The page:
During last two years, our world has been changed a lot due to the ongoing COVID-19 pandemic, and this unfortunate global change certainly has influenced my routine visits to local movie theaters a lot. As I am constantly reminded of wearing mask in public space just like others, the worlds of movie characters feel and look different to me at times because of the glaring absence of masks in their worlds, so I frequently cannot help but a bit distant to whatever is being shown on the screen – especially when I watch movies set in supposedly contemporary backgrounds.
In case of a little British horror film “Host”, that did not happen at all because its background is quite realistic and contemporary to say the least. While this is another usual genre exercise unfolded entirely inside small computer screens, it distinguishes itself a bit as being set in the ongoing pandemic era, and its cast and crew members actually faced a number of limitations as shooting their film in the middle of the lockdown period in UK during last year.
The movie simply presents its story as an extended online video group chat among a young woman named Haley (Haley Bishop) and her several friends during one seemingly “ordinary” evening. As respectively struggling through the ongoing lockdown period in UK, they have been pretty bored without many things to do, and that is why Haley suggested that they should hold an online séance together with some assistance from a middle-aged lady who seems to be an expert of spiritual world.
At first, nothing seems to be wrong as Haley and her friends follow the instructions from that middle-aged lady. Although they are not physically together, they still can hold a séance as long as they all can be serious enough about summoning any soul out there, and they are all ready to be surprised even though they are still not as serious as their invited expert. Anyway, they all light a candle as instructed, and, as they try to gather their will power or whatever, the mood among them becomes a bit solemn for a while.
After a few expected moments of false alarms, Haley and her friends become more relaxed and playful than before, but we already noticed ominous things even before the séance was started. For example, Haley was disturbed for a while as hearing a suspicious sound from somewhere inside her flat, and you surely know too well that this is not a good sign at all, if you are a seasoned moviegoer like me. In case of a certain creepy object brought by one of the characters in the film, it instantly took me back to what Anton Chekhov once said about what will inevitably happen if there is a loaded gun in the first act, and I was not disappointed at all later.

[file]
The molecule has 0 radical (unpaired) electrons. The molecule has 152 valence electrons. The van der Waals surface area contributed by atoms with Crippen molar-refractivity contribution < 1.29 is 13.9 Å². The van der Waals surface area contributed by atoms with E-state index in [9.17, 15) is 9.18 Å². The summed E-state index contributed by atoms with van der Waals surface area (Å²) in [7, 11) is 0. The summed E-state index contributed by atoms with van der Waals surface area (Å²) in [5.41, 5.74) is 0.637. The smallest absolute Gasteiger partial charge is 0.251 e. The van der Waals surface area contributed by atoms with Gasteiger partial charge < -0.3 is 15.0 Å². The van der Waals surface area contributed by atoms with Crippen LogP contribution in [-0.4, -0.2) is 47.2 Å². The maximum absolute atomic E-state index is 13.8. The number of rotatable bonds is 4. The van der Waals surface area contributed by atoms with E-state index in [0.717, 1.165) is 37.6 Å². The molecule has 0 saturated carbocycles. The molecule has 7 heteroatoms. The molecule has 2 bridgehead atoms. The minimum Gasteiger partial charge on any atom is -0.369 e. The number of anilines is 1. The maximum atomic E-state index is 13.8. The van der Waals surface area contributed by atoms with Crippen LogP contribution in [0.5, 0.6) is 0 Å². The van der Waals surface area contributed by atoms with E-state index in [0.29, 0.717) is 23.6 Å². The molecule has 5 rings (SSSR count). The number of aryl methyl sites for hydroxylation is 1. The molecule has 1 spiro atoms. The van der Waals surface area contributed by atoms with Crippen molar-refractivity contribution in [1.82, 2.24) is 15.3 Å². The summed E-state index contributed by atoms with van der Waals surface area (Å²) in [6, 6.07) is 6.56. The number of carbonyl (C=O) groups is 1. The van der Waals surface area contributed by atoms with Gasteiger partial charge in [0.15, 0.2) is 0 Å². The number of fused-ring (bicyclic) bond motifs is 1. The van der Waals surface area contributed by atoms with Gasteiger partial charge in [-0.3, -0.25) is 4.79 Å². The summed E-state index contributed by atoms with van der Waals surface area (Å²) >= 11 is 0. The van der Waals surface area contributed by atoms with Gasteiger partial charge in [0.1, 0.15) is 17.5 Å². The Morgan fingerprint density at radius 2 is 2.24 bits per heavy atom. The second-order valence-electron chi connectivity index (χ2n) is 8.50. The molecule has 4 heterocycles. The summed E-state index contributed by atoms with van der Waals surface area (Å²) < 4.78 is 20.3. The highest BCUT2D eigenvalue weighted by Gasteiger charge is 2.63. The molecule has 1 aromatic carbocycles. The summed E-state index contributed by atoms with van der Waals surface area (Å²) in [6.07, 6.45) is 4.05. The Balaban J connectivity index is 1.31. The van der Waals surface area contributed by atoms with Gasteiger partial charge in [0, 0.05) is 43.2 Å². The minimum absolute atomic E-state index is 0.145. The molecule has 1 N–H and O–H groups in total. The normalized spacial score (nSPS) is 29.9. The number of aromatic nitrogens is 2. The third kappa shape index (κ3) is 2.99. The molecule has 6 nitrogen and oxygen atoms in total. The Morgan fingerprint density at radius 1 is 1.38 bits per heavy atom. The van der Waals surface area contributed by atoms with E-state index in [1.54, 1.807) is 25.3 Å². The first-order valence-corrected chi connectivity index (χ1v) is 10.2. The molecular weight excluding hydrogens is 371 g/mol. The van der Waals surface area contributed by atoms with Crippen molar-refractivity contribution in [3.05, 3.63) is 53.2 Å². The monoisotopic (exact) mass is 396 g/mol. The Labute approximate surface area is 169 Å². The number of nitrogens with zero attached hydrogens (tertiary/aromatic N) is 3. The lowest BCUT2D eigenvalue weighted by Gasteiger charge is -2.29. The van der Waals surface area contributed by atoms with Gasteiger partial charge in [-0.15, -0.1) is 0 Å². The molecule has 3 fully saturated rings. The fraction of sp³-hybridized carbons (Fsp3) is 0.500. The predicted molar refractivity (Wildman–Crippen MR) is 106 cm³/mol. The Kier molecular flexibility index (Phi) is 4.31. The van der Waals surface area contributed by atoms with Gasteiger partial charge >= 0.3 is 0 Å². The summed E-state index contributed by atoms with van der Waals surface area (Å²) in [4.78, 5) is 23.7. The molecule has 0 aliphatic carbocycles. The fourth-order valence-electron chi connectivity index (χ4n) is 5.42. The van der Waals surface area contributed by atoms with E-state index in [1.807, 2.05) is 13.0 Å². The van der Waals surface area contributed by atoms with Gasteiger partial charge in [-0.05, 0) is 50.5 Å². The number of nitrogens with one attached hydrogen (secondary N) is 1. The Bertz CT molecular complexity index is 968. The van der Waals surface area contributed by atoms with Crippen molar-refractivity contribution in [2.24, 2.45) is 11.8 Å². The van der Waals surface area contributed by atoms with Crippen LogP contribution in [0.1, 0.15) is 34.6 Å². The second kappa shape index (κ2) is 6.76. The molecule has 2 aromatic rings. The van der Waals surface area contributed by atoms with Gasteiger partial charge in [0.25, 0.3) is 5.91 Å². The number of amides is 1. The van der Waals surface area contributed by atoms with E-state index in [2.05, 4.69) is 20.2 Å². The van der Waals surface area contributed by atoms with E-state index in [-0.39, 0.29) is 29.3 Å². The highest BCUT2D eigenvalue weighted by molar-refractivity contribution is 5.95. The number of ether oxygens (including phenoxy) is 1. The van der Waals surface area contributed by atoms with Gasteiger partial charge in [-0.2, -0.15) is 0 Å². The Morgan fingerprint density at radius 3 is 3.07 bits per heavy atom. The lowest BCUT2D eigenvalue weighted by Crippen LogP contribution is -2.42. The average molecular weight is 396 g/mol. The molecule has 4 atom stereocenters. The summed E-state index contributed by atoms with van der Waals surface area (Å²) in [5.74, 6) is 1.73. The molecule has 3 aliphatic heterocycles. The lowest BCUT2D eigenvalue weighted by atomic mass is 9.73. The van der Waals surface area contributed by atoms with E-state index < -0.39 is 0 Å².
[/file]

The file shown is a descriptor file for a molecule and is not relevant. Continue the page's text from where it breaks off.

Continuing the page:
It is not much of a spoiler to tell you that Haley and her friends belatedly come to realize that they inadvertently get themselves thrown into a grim situation which may be way over their heads, but it is still entertaining to watch how the screenplay by director Rob Savage and his co-writers Gemma Hurley and Jed Shepherd, which was developed from a short film made by Savage early in last year, gradually develops tension on the screen. Although it is occasionally limited by its stuffy setting, the movie steadily draws more of our attention as diligently delivering one disturbing moment after another along its narrative, and we come to brace ourselves more as wondering more about what may come upon its main characters at any point.
Wisely choosing to show that mysterious source of menace as little as possible till its very last shot, Savage and his crew members skillfully utilize a number of simple but effective special effects during several key moments in the film. For example, I liked an unnerving scene where one of the main characters nervously looks around the dark attic of her residence with her laptop camera, and I also enjoyed one particularly terrifying moment based on a certain visual effect familiar to many of you.
As the movie rolls faster toward its inevitable arrival point, the mood becomes more intense and disturbing with more shock and awe for us, and Haley Bishop and several main cast members deserve to be commended for their believable presentation of accumulating panic and dread. Although their characters are more or less than cardboard figures to be eliminated one by one along the plot, Bishop and her fellow cast members imbue their respective roles with enough life and personality to engage us, and that is the main reason why the movie can still hold our attention even during its very predictable finale.
On the whole, “Host” does not bring anything particularly new to its genre territory, but it is fairly efficient in developing and then maintaining mood and tension during its relatively short running time (57 minutes), and it is surely one of better horror films I saw during this year in addition to being worthwhile to be remembered as one of the first notable COVID-19 pandemic era movies. While I might not be scared a lot during my viewing, I was at least entertained enough by how the movie deftly and economically handles its very simple idea under its very limited environment, and I appreciate that to some degree. Yes, as your average agnostic atheist, I have had lots of skepticism on those so-called spiritual stuffs, but I have learned well from many horror movies that you must not meddle with what you do not know well about, and the movie did a nice job of reminding me of that important lesson again.